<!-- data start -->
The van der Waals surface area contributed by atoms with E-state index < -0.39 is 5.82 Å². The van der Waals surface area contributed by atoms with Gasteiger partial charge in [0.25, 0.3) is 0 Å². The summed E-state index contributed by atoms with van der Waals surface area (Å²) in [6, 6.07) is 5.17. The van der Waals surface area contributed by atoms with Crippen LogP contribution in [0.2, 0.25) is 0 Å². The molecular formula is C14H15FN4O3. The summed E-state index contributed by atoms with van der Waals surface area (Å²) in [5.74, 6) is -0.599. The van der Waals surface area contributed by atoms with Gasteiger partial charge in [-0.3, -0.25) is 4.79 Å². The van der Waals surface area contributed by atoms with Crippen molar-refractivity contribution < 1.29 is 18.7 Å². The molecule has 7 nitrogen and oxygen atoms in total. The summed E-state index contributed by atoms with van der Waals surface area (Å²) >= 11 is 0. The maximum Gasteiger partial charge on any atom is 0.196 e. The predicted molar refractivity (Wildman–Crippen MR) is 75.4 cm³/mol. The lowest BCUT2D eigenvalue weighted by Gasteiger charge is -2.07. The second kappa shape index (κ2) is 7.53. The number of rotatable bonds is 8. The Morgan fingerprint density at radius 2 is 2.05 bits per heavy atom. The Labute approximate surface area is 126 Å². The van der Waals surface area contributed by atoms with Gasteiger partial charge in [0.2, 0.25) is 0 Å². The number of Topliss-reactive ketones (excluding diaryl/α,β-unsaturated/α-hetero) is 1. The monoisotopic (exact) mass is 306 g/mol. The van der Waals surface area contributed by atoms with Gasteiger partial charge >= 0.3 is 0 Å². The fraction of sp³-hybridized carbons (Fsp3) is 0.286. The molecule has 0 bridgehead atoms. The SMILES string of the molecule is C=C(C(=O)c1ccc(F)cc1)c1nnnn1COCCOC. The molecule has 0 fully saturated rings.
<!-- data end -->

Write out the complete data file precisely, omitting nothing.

The van der Waals surface area contributed by atoms with E-state index < -0.39 is 5.82 Å². The van der Waals surface area contributed by atoms with Gasteiger partial charge in [0.25, 0.3) is 0 Å². The summed E-state index contributed by atoms with van der Waals surface area (Å²) in [6, 6.07) is 5.17. The van der Waals surface area contributed by atoms with Crippen LogP contribution in [0.2, 0.25) is 0 Å². The molecular formula is C14H15FN4O3. The summed E-state index contributed by atoms with van der Waals surface area (Å²) in [5.74, 6) is -0.599. The van der Waals surface area contributed by atoms with Gasteiger partial charge in [-0.3, -0.25) is 4.79 Å². The van der Waals surface area contributed by atoms with Crippen molar-refractivity contribution < 1.29 is 18.7 Å². The molecule has 7 nitrogen and oxygen atoms in total. The summed E-state index contributed by atoms with van der Waals surface area (Å²) >= 11 is 0. The maximum Gasteiger partial charge on any atom is 0.196 e. The predicted molar refractivity (Wildman–Crippen MR) is 75.4 cm³/mol. The lowest BCUT2D eigenvalue weighted by Gasteiger charge is -2.07. The second kappa shape index (κ2) is 7.53. The number of rotatable bonds is 8. The Morgan fingerprint density at radius 2 is 2.05 bits per heavy atom. The Labute approximate surface area is 126 Å². The van der Waals surface area contributed by atoms with Gasteiger partial charge in [0.2, 0.25) is 0 Å². The number of Topliss-reactive ketones (excluding diaryl/α,β-unsaturated/α-hetero) is 1. The monoisotopic (exact) mass is 306 g/mol. The van der Waals surface area contributed by atoms with Gasteiger partial charge >= 0.3 is 0 Å². The fraction of sp³-hybridized carbons (Fsp3) is 0.286. The molecule has 0 bridgehead atoms. The SMILES string of the molecule is C=C(C(=O)c1ccc(F)cc1)c1nnnn1COCCOC. The molecule has 0 fully saturated rings.